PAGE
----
Pakistan Taliban chief who ordered Malala assassination ‘killed in US strike’

Mullah Fazlullah (AP via AP Video) Credit: AP

Pakistan Taliban chief Mullah Fazlullah, who ordered the assassination of Nobel Peace Prize winner Malala Yousafzai, has been killed in a US drone strike in Afghanistan, a defence ministry spokesman said.

Fazlullah and two other insurgents were killed on Thursday morning in north-eastern Kunar province, Mohammad Radmanish said.

According to a statement attributed to US Forces-Afghanistan spokesman Lt Col Martin O’Donnell, the US carried out a “counter-terrorism strike” on Thursday in the border region between Afghanistan and Pakistan targeting “a senior leader of a designated terrorist organisation”.

The statement did not say whether the strike had killed anyone and did not identify Fazlullah as the target.

Mr Radmanish said the attack took place in Marawara district, near the border.

Ms Yousafzai survived the assassination attempt in 2012.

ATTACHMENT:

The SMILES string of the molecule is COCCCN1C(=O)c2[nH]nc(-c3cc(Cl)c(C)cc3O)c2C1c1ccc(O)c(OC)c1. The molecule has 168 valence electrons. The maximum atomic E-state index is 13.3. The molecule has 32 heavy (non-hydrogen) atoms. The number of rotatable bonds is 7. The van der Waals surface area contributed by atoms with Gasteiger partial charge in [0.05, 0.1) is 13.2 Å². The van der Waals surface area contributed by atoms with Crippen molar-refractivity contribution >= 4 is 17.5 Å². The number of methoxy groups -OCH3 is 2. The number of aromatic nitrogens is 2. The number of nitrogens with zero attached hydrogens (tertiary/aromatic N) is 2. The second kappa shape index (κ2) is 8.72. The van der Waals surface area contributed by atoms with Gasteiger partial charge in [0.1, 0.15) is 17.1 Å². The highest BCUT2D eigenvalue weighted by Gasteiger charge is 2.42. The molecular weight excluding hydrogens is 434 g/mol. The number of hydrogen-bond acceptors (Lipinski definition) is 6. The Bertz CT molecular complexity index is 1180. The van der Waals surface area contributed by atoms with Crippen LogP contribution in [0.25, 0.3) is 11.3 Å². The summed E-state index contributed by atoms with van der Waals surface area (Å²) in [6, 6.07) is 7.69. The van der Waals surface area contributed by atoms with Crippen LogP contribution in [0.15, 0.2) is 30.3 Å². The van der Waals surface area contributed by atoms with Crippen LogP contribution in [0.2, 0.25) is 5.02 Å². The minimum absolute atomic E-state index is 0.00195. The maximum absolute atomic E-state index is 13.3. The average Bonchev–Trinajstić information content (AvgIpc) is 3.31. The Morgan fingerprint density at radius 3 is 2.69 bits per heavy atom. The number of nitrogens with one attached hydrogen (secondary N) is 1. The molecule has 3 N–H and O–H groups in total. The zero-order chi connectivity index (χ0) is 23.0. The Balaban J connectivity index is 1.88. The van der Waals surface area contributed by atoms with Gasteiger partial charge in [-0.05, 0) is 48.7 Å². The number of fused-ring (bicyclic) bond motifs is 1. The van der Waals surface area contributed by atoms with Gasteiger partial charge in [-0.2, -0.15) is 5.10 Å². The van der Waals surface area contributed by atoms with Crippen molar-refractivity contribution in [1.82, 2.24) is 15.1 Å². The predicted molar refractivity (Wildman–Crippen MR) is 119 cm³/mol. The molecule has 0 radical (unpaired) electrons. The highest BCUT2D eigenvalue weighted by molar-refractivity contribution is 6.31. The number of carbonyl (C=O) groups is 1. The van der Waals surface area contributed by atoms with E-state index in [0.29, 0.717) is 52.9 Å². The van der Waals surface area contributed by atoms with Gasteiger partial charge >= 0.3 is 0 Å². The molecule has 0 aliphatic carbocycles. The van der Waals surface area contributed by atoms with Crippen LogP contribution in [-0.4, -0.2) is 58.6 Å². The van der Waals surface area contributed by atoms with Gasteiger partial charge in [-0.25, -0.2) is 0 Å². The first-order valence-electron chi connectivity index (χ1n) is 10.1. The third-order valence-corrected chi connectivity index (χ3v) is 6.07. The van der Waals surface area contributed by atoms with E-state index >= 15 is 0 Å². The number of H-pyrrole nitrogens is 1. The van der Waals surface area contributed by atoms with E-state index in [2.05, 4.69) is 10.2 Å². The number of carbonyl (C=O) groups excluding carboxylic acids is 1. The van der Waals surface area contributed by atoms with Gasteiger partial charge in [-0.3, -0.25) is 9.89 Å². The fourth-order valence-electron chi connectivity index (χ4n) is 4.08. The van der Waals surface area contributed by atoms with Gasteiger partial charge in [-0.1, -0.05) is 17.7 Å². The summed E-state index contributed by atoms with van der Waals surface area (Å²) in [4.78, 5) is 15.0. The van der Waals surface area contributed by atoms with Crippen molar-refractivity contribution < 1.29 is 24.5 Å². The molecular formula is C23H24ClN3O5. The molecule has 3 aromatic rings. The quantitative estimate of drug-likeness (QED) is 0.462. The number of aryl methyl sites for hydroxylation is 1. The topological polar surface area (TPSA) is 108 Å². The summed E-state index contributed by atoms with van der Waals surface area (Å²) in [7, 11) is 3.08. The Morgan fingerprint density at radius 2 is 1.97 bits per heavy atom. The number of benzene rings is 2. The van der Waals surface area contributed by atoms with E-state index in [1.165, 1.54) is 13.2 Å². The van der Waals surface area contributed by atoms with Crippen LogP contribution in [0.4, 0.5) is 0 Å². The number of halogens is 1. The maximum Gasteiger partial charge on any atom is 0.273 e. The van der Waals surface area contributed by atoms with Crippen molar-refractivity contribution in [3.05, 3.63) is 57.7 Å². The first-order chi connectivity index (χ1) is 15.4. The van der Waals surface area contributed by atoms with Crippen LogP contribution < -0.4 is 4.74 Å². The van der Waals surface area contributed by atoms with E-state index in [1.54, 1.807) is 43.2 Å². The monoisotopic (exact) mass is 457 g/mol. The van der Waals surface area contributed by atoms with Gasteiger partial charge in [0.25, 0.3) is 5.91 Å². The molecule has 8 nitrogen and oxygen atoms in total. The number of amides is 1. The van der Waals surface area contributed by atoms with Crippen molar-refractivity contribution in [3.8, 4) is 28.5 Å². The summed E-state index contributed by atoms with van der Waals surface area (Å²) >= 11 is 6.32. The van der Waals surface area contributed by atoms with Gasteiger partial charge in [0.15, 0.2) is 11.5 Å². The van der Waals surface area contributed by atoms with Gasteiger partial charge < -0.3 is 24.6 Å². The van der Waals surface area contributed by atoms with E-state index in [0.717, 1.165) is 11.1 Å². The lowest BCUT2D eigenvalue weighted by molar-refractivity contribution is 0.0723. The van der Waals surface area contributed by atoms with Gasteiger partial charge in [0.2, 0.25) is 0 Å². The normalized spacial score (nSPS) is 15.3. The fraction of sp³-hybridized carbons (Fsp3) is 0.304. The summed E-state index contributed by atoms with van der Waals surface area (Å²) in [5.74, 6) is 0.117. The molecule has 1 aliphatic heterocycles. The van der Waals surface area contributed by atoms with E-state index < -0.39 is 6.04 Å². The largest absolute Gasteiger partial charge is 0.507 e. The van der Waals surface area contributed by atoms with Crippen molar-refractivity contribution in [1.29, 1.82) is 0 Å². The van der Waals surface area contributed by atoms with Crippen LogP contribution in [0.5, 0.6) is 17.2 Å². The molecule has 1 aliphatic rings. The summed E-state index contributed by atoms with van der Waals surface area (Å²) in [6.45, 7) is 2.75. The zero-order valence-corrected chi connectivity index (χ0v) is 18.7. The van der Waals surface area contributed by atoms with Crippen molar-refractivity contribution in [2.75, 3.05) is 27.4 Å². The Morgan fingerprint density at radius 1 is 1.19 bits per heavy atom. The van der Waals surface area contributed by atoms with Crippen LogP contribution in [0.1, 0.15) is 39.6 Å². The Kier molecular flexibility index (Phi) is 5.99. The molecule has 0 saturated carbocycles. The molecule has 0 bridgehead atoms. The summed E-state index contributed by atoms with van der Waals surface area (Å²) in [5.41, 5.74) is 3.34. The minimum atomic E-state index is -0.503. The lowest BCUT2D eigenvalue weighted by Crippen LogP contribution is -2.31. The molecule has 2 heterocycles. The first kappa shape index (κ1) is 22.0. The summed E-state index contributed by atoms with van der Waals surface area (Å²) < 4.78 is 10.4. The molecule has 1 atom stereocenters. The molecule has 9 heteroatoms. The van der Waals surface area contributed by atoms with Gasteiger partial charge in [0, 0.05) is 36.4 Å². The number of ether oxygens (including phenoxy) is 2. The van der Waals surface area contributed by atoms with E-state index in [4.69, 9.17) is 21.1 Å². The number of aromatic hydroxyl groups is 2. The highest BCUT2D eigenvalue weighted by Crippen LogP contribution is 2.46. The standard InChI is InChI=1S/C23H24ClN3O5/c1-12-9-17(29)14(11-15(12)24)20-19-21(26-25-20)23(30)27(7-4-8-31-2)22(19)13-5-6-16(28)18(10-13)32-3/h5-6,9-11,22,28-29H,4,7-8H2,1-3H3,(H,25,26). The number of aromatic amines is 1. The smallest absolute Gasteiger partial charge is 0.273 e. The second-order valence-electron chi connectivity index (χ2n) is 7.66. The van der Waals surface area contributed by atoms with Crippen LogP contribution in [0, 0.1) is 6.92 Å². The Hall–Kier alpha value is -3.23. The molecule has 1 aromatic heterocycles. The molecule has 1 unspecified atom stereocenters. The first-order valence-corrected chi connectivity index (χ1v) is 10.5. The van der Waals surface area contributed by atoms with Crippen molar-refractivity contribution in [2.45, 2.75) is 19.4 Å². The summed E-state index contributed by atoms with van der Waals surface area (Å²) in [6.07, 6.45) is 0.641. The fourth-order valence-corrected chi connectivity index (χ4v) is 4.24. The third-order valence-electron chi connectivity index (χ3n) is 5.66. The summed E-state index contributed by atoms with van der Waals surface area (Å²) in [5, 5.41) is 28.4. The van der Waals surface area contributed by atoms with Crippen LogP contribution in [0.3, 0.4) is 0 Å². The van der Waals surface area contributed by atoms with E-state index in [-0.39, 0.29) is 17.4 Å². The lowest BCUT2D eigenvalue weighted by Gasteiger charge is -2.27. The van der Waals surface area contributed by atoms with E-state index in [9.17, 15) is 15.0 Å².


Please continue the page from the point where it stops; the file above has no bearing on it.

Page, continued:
Fazlullah had ordered her killing for promoting girls’ education.

Ms Yousafzai returned to her home town earlier this year, opening a school funded by a charity she established to promote girls’ education globally.

Malala Yousafzai Credit: AP

She has often said that Fazlullah’s attempts to silence her backfired and instead he amplified her voice around the world.

A ruthless leader, Fazlullah ordered the bombing and beheadings of dozens of opponents when his band of insurgents controlled Pakistan’s picturesque Swat Valley from 2007 until a massive military operation routed them in 2009.

His insurgent group, the Tehrik-e-Taliban, also took responsibility for the brutal attack on an Army Public School in Pakistan’s north-western city of Peshawar in December 2014, when more than 140 children and their teachers were slaughtered.

Survivors of the attack told of insurgents roaming through the school shooting their victims, some as young as six years old, in the head.

Fazlullah rose to prominence through radio broadcasts in Swat demanding the imposition of Islamic law, earning him the nickname Mullah Radio.

His radio talks also aired the grievances of many in the north west against the government, such as its slow-moving justice system.

He also reached out to women, promising to address their complaints about not getting a fair share of their inheritance.

His brutality often included public beheadings, often of police officers.

His exact age is not known but he was believed to be in his late thirties.